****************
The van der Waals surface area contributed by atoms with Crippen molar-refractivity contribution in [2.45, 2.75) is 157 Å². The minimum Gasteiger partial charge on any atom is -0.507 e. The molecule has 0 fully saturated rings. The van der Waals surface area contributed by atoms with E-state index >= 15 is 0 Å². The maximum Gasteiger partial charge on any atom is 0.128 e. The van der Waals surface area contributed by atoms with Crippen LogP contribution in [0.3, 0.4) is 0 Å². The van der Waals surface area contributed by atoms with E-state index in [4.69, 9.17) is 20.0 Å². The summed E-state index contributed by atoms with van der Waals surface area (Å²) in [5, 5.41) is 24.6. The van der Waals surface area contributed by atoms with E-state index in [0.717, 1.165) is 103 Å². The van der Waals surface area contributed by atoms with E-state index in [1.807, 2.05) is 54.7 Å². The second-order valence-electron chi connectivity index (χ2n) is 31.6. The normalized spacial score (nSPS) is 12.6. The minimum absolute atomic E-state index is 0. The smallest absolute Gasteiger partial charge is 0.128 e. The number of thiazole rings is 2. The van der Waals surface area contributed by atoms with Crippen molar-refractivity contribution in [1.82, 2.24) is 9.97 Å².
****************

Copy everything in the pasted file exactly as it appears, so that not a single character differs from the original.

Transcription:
The van der Waals surface area contributed by atoms with Crippen molar-refractivity contribution in [2.45, 2.75) is 157 Å². The minimum Gasteiger partial charge on any atom is -0.507 e. The molecule has 0 fully saturated rings. The van der Waals surface area contributed by atoms with E-state index >= 15 is 0 Å². The maximum Gasteiger partial charge on any atom is 0.128 e. The van der Waals surface area contributed by atoms with Crippen LogP contribution in [0.3, 0.4) is 0 Å². The van der Waals surface area contributed by atoms with E-state index in [4.69, 9.17) is 20.0 Å². The summed E-state index contributed by atoms with van der Waals surface area (Å²) in [5, 5.41) is 24.6. The van der Waals surface area contributed by atoms with E-state index in [0.717, 1.165) is 103 Å². The van der Waals surface area contributed by atoms with E-state index in [1.807, 2.05) is 54.7 Å². The second-order valence-electron chi connectivity index (χ2n) is 31.6. The normalized spacial score (nSPS) is 12.6. The minimum absolute atomic E-state index is 0. The smallest absolute Gasteiger partial charge is 0.128 e. The number of thiazole rings is 2. The van der Waals surface area contributed by atoms with Crippen molar-refractivity contribution in [1.82, 2.24) is 9.97 Å².